Just these last 2 weeks, I experienced 8 Kairos moments, where God was visibly or audibly present. Eight times I noticed God’s new mercies refreshing my soul just when I struggled to find hope! Delivering food for others to ACCA, when my prayer for fresh produce for those in need was answered (ACCA garden). Hearing how members helped others in need without expecting reward. Orienting a new health caregiver who rushed me with a hug when her own prayer had been answered by serving in a Christian home! Connecting with a new ordinand to mentor, and another friend preparing for seminary. Getting an encouraging, sermon-worthy email from a UBC member. Renting out a hall for training, to discover a potential Christian small business in need of a larger space! Are you praying for vision and dreams for UBC? Are you listening for the work Christ calls us to?
June 1, 2021
May was an eventful and emotional month! Mother’s Day, Pentecost Sunday and Memorial Sunday. Joy, sadness, wonder, awe, memory, grief—it is all welcome and created in us by God, isn’t it? June is here already, with some pandemic restriction relief for the fully vaccinated; however, after research and discussion, the Council (CLCEB) decided to continue with masks, distancing, and access to the building by appointment or prior agreement for a while longer. There are still some with complicated issues preventing vaccination, so to be safe for all our members, we will maintain the status quo until further notice. Thank you for your cooperation!
On Mother’s Day we traditionally honor the mothers and all women among us; we noted the comprehensive and resilient love witnessed during the pandemic as well. We saw it lived out in heroic deeds of first responders, medical personnel, families, restaurants feeding the poor, churches, and neighbors helping each other. Travel nurses, doctors, and chaplains left their own families for a time to care for others at their own peril. Teachers gave up space in their homes to teach virtually because they loved their students! New mothers risked everything to give birth in the pandemic. Adult children made posters to show through windows of assisted living homes to let their parents know how much they loved them. Many mothers, greats and grands were lost this year due to COVID-19. Painful isolation from children, great and grandkids happened because of their protective and sacrificial love. Are we grateful for the love we saw poured out this past year? Or are we still angry or fearful of the changes required? Love’s resilience as witnessed in the Resurrection of Jesus Christ is what we must honor; our heart source is God. Let us appreciate the “mothering” we received or shared and carry its value forward as we regather and reopen our society.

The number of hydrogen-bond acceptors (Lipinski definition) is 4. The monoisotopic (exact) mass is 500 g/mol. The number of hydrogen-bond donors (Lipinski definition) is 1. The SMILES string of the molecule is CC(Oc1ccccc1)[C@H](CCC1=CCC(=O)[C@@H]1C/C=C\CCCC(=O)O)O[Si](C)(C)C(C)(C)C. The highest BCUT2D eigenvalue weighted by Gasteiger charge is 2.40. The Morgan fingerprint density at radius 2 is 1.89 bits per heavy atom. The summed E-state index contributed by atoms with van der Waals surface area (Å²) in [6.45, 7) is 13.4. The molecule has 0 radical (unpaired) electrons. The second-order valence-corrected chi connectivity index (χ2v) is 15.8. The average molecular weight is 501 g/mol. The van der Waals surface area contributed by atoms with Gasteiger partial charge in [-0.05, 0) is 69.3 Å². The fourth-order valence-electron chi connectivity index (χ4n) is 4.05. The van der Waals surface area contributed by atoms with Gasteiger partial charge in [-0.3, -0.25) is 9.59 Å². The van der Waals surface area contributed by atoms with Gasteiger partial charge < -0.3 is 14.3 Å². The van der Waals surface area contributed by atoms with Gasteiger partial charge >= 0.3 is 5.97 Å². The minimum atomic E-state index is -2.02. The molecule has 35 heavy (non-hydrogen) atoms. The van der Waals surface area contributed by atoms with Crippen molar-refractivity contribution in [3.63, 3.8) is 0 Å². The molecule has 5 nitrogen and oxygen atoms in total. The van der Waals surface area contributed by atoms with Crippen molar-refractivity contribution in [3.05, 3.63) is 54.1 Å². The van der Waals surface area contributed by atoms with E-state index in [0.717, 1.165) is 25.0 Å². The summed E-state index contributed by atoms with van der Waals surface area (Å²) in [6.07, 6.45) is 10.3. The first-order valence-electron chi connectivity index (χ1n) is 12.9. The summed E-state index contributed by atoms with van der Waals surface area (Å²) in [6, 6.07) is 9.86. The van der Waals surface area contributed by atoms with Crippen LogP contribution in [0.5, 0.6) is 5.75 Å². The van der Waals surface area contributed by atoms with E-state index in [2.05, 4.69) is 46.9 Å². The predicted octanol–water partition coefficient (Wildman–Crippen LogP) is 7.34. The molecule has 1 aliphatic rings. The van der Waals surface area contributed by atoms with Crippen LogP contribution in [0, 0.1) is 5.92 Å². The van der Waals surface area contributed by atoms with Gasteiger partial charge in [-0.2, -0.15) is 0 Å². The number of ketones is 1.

Then, on Sundays we began our “Dream Dreams” series of Joel and Revelation. It has been interesting to study prophecy and apocalypse together, especially at Pentecost and Memorial Day! We tried something new this year to honor all those lost since May 2019. We chimed the bell for each and gave a memory cross with the loved one’s name on it, wrapped with a scroll of poetry and Scripture: “When Great Trees Fall” by Maya Angelou has these words: “When great souls die, after a period peace blooms . . . Our senses, restored, never to be the same, whisper to us. They existed. We can be. Be and be better. For they existed.” And “They will be called oaks of righteousness, the planting of the Lord, to display his glory.” As we go back to dreams and re-imagining our church and Mission Center post-pandemic, can we say that we are grateful? And how are our spiritual habits? Are we living life like Christ did?
Kairos (καιρός) is Greek for “opportune time,” where God may break in to our circumstances, and we then can reflect on the purpose of His in-breaking. I think of it as the Holy Spirit nudging me toward an “AHA!” moment. “Kairos Moments” will be the title of this regular article, so that observations, reflections, questions and theology can be examined for action.